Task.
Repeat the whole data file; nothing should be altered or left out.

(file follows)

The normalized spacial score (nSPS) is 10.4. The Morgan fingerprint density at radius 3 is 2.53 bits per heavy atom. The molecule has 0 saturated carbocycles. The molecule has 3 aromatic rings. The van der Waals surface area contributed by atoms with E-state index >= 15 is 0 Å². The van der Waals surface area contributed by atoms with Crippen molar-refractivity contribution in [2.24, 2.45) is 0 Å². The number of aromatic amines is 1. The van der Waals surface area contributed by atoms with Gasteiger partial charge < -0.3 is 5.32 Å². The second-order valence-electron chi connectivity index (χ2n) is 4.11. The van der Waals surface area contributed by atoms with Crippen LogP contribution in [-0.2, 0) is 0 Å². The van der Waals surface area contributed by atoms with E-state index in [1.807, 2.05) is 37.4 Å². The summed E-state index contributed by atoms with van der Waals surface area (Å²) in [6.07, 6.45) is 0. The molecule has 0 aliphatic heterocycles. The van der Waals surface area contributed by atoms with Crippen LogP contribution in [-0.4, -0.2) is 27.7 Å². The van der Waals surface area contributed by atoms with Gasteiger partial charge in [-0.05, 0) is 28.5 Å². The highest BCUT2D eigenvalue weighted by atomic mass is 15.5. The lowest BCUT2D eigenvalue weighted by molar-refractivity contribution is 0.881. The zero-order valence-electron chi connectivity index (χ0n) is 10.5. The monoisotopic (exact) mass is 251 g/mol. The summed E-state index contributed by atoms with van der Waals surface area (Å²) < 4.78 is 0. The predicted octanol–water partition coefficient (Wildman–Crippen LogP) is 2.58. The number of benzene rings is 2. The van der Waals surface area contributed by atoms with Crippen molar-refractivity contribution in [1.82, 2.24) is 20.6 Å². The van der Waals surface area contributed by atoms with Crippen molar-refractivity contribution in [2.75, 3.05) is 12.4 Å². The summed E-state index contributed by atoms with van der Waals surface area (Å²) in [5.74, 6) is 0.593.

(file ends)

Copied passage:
The normalized spacial score (nSPS) is 10.4. The Morgan fingerprint density at radius 3 is 2.53 bits per heavy atom. The molecule has 0 saturated carbocycles. The molecule has 3 aromatic rings. The van der Waals surface area contributed by atoms with E-state index >= 15 is 0 Å². The van der Waals surface area contributed by atoms with Crippen molar-refractivity contribution in [2.24, 2.45) is 0 Å². The number of aromatic amines is 1. The van der Waals surface area contributed by atoms with Gasteiger partial charge < -0.3 is 5.32 Å². The second-order valence-electron chi connectivity index (χ2n) is 4.11. The van der Waals surface area contributed by atoms with Crippen LogP contribution in [-0.2, 0) is 0 Å². The van der Waals surface area contributed by atoms with E-state index in [1.807, 2.05) is 37.4 Å². The summed E-state index contributed by atoms with van der Waals surface area (Å²) in [6.07, 6.45) is 0. The molecule has 0 aliphatic heterocycles. The van der Waals surface area contributed by atoms with Crippen LogP contribution in [-0.4, -0.2) is 27.7 Å². The van der Waals surface area contributed by atoms with Gasteiger partial charge in [-0.05, 0) is 28.5 Å². The highest BCUT2D eigenvalue weighted by atomic mass is 15.5. The lowest BCUT2D eigenvalue weighted by molar-refractivity contribution is 0.881. The zero-order valence-electron chi connectivity index (χ0n) is 10.5. The monoisotopic (exact) mass is 251 g/mol. The summed E-state index contributed by atoms with van der Waals surface area (Å²) < 4.78 is 0. The predicted octanol–water partition coefficient (Wildman–Crippen LogP) is 2.58. The number of benzene rings is 2. The van der Waals surface area contributed by atoms with Crippen molar-refractivity contribution in [1.82, 2.24) is 20.6 Å². The van der Waals surface area contributed by atoms with Crippen molar-refractivity contribution in [2.75, 3.05) is 12.4 Å². The summed E-state index contributed by atoms with van der Waals surface area (Å²) in [5.74, 6) is 0.593.